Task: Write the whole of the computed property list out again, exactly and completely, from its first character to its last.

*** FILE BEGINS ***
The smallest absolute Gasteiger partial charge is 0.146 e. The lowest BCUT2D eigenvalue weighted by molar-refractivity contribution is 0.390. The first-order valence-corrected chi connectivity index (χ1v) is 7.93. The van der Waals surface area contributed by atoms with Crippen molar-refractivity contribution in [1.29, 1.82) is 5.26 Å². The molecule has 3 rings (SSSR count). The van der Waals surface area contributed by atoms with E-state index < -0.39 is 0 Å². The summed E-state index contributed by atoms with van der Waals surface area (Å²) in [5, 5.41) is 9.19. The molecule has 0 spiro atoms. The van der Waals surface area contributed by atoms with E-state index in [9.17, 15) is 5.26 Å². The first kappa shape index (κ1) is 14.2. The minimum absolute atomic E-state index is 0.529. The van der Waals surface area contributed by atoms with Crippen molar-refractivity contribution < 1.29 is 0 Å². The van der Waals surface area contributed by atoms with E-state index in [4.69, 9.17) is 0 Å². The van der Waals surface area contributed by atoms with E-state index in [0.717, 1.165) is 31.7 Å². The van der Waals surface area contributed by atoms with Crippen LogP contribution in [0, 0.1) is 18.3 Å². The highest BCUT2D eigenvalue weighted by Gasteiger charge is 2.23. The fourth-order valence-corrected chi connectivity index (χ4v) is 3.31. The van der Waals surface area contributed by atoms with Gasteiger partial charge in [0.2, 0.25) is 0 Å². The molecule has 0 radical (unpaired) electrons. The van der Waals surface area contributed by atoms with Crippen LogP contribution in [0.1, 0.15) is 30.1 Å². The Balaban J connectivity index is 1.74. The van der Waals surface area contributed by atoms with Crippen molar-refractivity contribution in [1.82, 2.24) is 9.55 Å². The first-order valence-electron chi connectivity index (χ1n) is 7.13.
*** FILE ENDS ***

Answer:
The smallest absolute Gasteiger partial charge is 0.146 e. The lowest BCUT2D eigenvalue weighted by molar-refractivity contribution is 0.390. The first-order valence-corrected chi connectivity index (χ1v) is 7.93. The van der Waals surface area contributed by atoms with Crippen molar-refractivity contribution in [1.29, 1.82) is 5.26 Å². The molecule has 3 rings (SSSR count). The van der Waals surface area contributed by atoms with E-state index < -0.39 is 0 Å². The summed E-state index contributed by atoms with van der Waals surface area (Å²) in [5, 5.41) is 9.19. The molecule has 0 spiro atoms. The van der Waals surface area contributed by atoms with E-state index in [9.17, 15) is 5.26 Å². The first kappa shape index (κ1) is 14.2. The minimum absolute atomic E-state index is 0.529. The van der Waals surface area contributed by atoms with Crippen molar-refractivity contribution < 1.29 is 0 Å². The van der Waals surface area contributed by atoms with E-state index in [4.69, 9.17) is 0 Å². The van der Waals surface area contributed by atoms with E-state index in [0.717, 1.165) is 31.7 Å². The van der Waals surface area contributed by atoms with Crippen LogP contribution in [0, 0.1) is 18.3 Å². The highest BCUT2D eigenvalue weighted by Gasteiger charge is 2.23. The fourth-order valence-corrected chi connectivity index (χ4v) is 3.31. The van der Waals surface area contributed by atoms with Gasteiger partial charge in [0.2, 0.25) is 0 Å². The molecule has 0 radical (unpaired) electrons. The van der Waals surface area contributed by atoms with Crippen LogP contribution in [0.1, 0.15) is 30.1 Å². The Balaban J connectivity index is 1.74. The van der Waals surface area contributed by atoms with Crippen molar-refractivity contribution in [1.82, 2.24) is 9.55 Å². The first-order valence-electron chi connectivity index (χ1n) is 7.13.